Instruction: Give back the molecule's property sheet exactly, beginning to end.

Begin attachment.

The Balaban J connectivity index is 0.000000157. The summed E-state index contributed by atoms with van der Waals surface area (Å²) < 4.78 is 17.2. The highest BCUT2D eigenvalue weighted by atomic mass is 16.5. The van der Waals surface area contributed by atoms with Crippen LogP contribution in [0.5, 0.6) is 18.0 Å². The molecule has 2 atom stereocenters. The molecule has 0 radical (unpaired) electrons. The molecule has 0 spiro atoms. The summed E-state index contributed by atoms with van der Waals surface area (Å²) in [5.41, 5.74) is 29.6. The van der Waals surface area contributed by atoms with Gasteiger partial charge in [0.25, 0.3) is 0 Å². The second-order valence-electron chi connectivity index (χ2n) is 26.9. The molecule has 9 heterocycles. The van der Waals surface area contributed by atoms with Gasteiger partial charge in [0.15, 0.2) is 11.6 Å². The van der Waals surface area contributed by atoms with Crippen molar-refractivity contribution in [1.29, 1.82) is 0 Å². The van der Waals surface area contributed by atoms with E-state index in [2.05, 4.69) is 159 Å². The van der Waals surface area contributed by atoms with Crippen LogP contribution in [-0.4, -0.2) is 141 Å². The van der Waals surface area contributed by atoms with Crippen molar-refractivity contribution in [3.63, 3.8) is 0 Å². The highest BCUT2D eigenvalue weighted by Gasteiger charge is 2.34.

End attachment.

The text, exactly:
The Balaban J connectivity index is 0.000000157. The summed E-state index contributed by atoms with van der Waals surface area (Å²) < 4.78 is 17.2. The highest BCUT2D eigenvalue weighted by atomic mass is 16.5. The van der Waals surface area contributed by atoms with Crippen LogP contribution in [0.5, 0.6) is 18.0 Å². The molecule has 2 atom stereocenters. The molecule has 0 radical (unpaired) electrons. The molecule has 0 spiro atoms. The summed E-state index contributed by atoms with van der Waals surface area (Å²) in [5.41, 5.74) is 29.6. The van der Waals surface area contributed by atoms with Gasteiger partial charge in [0.25, 0.3) is 0 Å². The second-order valence-electron chi connectivity index (χ2n) is 26.9. The molecule has 9 heterocycles. The van der Waals surface area contributed by atoms with Gasteiger partial charge in [0.15, 0.2) is 11.6 Å². The van der Waals surface area contributed by atoms with Crippen molar-refractivity contribution in [1.29, 1.82) is 0 Å². The van der Waals surface area contributed by atoms with E-state index in [2.05, 4.69) is 159 Å². The van der Waals surface area contributed by atoms with Crippen LogP contribution in [-0.4, -0.2) is 141 Å². The van der Waals surface area contributed by atoms with Crippen molar-refractivity contribution in [3.63, 3.8) is 0 Å². The highest BCUT2D eigenvalue weighted by Gasteiger charge is 2.34.